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Educational Requirements

Educational Requirements

High School students interested in pursuing a career in respiratory therapy may benefit from basic and advanced coursework in biology, human anatomy and physiology, chemistry, physics, health, art and the social sciences.

Educational Requirements

All Respiratory Therapists at St. Mary are required to complete a minimum of Associate's Degree program supported by the Committee on Accreditation for Respiratory Care (CoARC), or its predecessor the Joint Review Committee for Respiratory Therapy Education (JRCRTE), or accredited by the Commission on Accreditation of Allied Health Education Programs (CAAHEP). There are two and four year Bachelor degree programs offered by some schools.  After graduation, the therapist must then take a national exam and obtain proper licensure for their State.

In the US, a two-tiered system exists that is administered by the National Board for Respiratory Care (NBRC). First a certification exam can be taken, and if passed, the therapist is designated Certified Respiratory Therapist (CRT). After that, a written registry exam and a separate clinical simulation exam can be taken, and if passed, will earn the designation of Registered Respiratory Therapist (RRT). Also, further examination for Neonatal/Pediatric Specialist may be taken allowing RTs to be designated as Neonatal-Pediatric Specialists (CRT-NPS or RRT-NPS). CRT status with one year experience in Neonatal or Pediatric Respiratory Care following Certification, or RRT status is required for eligibility to take the NPS exam.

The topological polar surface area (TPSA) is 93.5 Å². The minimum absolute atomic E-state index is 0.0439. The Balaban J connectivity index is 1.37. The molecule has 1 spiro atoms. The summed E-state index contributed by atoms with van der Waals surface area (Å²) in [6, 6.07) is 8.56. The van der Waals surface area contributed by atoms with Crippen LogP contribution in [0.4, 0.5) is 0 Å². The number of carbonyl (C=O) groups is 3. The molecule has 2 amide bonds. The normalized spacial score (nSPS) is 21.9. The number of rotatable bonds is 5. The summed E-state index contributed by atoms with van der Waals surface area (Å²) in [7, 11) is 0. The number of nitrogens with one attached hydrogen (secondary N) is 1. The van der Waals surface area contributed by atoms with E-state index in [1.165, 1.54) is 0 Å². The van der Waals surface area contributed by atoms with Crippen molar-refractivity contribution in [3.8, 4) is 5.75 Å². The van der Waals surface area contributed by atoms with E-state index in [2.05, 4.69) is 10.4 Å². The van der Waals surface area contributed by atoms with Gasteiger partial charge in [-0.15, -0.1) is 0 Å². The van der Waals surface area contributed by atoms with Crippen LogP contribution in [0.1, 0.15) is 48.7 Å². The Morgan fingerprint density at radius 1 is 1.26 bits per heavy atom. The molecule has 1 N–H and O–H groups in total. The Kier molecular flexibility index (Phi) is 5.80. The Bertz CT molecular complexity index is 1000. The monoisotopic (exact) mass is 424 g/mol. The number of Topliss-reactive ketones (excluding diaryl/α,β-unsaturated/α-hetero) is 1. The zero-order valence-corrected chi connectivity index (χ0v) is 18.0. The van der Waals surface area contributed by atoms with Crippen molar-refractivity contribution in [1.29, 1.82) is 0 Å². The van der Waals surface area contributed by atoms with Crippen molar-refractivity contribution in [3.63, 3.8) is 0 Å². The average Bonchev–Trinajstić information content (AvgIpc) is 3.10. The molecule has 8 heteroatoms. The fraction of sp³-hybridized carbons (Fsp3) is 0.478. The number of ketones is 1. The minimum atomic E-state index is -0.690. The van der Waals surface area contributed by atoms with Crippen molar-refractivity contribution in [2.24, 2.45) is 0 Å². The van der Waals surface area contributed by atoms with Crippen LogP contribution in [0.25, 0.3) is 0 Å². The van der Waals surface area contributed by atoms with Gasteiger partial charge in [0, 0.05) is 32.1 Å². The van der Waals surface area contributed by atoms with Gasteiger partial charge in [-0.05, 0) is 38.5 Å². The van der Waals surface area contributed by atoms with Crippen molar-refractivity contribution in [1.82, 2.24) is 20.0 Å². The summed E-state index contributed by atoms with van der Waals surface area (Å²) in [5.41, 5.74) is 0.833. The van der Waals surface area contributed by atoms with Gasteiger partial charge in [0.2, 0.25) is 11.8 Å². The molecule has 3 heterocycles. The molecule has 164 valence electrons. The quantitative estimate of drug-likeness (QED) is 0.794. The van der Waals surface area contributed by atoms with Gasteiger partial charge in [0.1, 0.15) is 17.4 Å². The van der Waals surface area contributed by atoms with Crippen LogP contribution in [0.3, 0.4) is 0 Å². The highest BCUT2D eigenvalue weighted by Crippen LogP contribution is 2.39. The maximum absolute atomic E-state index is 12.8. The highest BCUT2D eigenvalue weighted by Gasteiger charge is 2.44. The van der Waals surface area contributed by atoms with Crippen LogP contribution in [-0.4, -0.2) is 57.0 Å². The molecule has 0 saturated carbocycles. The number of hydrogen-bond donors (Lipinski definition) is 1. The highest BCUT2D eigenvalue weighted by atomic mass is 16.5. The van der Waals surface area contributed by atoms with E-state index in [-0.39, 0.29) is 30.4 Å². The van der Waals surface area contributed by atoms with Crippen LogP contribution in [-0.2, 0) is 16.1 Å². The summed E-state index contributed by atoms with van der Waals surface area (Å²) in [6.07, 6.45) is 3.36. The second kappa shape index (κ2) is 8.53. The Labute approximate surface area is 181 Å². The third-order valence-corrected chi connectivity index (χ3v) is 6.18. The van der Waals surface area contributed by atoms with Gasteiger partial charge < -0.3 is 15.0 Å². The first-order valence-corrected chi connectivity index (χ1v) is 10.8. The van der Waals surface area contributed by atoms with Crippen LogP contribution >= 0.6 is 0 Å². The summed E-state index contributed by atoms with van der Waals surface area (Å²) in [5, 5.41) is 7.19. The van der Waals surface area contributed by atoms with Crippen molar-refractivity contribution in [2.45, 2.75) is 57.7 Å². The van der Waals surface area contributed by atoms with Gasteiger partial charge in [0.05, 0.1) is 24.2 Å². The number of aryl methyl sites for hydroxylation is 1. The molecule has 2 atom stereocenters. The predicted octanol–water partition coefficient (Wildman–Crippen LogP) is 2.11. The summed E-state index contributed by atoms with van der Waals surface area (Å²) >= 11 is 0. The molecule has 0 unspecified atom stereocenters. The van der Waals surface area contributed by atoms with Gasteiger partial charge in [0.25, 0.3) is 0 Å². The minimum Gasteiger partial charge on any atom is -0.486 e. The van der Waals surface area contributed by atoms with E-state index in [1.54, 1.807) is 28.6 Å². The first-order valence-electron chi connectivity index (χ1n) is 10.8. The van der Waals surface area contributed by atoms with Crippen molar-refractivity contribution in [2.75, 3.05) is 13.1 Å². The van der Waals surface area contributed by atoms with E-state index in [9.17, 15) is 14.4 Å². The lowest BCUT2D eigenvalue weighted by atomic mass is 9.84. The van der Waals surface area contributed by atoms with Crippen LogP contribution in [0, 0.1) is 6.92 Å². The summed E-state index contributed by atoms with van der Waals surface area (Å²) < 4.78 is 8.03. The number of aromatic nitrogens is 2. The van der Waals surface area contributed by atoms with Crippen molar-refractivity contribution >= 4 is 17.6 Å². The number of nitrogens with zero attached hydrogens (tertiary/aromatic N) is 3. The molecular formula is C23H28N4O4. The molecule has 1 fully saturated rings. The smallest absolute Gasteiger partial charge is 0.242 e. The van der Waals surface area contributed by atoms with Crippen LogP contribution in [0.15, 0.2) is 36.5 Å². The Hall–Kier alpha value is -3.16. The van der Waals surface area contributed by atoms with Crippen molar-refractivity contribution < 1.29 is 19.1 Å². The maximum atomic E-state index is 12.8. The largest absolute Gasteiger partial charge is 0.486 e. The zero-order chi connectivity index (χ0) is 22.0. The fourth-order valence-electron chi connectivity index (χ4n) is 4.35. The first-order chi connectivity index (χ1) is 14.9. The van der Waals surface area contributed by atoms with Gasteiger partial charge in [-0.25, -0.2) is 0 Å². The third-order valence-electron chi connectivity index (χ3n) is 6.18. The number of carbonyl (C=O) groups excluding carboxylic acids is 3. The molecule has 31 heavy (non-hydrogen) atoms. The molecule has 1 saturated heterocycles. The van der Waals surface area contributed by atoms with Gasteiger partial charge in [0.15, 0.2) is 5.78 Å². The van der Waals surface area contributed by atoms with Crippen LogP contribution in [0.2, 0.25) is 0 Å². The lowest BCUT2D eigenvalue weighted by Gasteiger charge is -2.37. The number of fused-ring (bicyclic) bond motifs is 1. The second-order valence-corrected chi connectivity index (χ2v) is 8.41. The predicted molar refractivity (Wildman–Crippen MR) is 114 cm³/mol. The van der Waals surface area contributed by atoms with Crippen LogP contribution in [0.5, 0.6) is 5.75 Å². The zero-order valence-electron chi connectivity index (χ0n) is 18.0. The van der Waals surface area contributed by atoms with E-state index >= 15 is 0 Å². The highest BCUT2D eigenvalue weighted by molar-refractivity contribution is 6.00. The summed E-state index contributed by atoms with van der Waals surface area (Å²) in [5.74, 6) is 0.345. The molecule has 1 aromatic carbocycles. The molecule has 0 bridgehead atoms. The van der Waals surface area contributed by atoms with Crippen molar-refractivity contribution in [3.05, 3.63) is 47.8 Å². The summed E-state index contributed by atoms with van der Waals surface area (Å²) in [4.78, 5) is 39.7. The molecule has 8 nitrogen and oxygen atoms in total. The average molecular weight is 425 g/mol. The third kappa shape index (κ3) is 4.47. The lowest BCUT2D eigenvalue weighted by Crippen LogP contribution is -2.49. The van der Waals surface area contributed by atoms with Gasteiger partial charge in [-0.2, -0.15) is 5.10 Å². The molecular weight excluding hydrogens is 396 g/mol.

Other exams that RTs are eligible to take include Certified Pulmonary Function Technologist (CPFT), Registered Pulmonary Function Technologist (RPFT), and Asthma Educator (AE-C). Some RTs go on to become sleep study technicians and obtain the credential of Registered Polysomnographic Sleep Technologist (RPSGT), which is governed by the Board of Registered Polysomnographic Technologists (BRPT).


Regulatory Bodies and Professional Societies in the United States

In the United States respiratory therapy is regulated by the individual states. All states except for Hawaii and Alaska require licensure by the individual state, including the District of Columbia and Puerto Rico. Others accept the accreditation granted by the NBRC. The American Association for Respiratory Care is the only professional organization in the United States specifically for Respiratory Care Practitioners.

In order to be considered for admission to a respiratory therapy program, a strong high school background (typically grades of B+ or higher) in science and math at the senior matriculation level is usually required. The program of study varies from one school to another, but all programs include the following:

Courses in anatomy, physiology, pathophysiology, pharmacology, chemistry, physics, microbiology, hemodynamics, mechanical ventilation, statistics, healthcare law, and medical ethics are required. Pass marks are usually set high. These studies relate to all body systems. Extra focus is spent on the respiratory, cardiovascular, neurological and renal systems.

Class sizes are usually small and offer classroom as well as clinical "hands-on" experiences. Many applicants already hold science degrees. Traditionally there is a measurable attrition rate due to a student's failure to meet expected performance standards. Most of the schools do not allow multiple rewrites of failed exams. The material from the entire program must be mastered, applied and retained. There is no "cook book" practice. RTs must think quickly under stressful situations and make the proper life-or-death decisions. RTs function as a patient advocate, as well as a staff, physician and patient resource. RTs function as a member of the health care team.

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